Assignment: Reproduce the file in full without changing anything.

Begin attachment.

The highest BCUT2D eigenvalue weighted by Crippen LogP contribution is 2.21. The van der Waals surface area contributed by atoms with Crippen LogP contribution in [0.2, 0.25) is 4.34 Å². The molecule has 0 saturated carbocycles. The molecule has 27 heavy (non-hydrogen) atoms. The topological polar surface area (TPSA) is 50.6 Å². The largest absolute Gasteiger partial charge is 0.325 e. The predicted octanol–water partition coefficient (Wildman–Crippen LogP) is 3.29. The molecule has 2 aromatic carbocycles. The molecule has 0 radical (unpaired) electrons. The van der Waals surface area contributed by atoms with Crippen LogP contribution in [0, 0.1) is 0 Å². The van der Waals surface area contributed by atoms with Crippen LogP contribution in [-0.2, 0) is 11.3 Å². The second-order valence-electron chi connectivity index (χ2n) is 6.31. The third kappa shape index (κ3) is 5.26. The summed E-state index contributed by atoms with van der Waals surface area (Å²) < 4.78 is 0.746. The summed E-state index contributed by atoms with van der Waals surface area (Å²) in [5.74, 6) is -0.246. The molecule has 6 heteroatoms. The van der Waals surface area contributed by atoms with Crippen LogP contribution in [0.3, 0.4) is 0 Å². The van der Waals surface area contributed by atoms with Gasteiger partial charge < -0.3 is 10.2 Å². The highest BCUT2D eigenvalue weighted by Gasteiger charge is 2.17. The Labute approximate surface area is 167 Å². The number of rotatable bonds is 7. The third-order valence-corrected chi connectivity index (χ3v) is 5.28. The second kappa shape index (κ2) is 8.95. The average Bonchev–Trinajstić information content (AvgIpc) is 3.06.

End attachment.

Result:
The highest BCUT2D eigenvalue weighted by Crippen LogP contribution is 2.21. The van der Waals surface area contributed by atoms with Crippen LogP contribution in [0.2, 0.25) is 4.34 Å². The molecule has 0 saturated carbocycles. The molecule has 27 heavy (non-hydrogen) atoms. The topological polar surface area (TPSA) is 50.6 Å². The largest absolute Gasteiger partial charge is 0.325 e. The predicted octanol–water partition coefficient (Wildman–Crippen LogP) is 3.29. The molecule has 2 aromatic carbocycles. The molecule has 0 radical (unpaired) electrons. The van der Waals surface area contributed by atoms with Crippen LogP contribution in [0, 0.1) is 0 Å². The van der Waals surface area contributed by atoms with Crippen LogP contribution in [-0.2, 0) is 11.3 Å². The second-order valence-electron chi connectivity index (χ2n) is 6.31. The third kappa shape index (κ3) is 5.26. The summed E-state index contributed by atoms with van der Waals surface area (Å²) < 4.78 is 0.746. The summed E-state index contributed by atoms with van der Waals surface area (Å²) in [5.74, 6) is -0.246. The molecule has 6 heteroatoms. The van der Waals surface area contributed by atoms with Crippen LogP contribution in [0.3, 0.4) is 0 Å². The van der Waals surface area contributed by atoms with Gasteiger partial charge < -0.3 is 10.2 Å². The highest BCUT2D eigenvalue weighted by Gasteiger charge is 2.17. The Labute approximate surface area is 167 Å². The number of rotatable bonds is 7. The third-order valence-corrected chi connectivity index (χ3v) is 5.28. The second kappa shape index (κ2) is 8.95. The average Bonchev–Trinajstić information content (AvgIpc) is 3.06.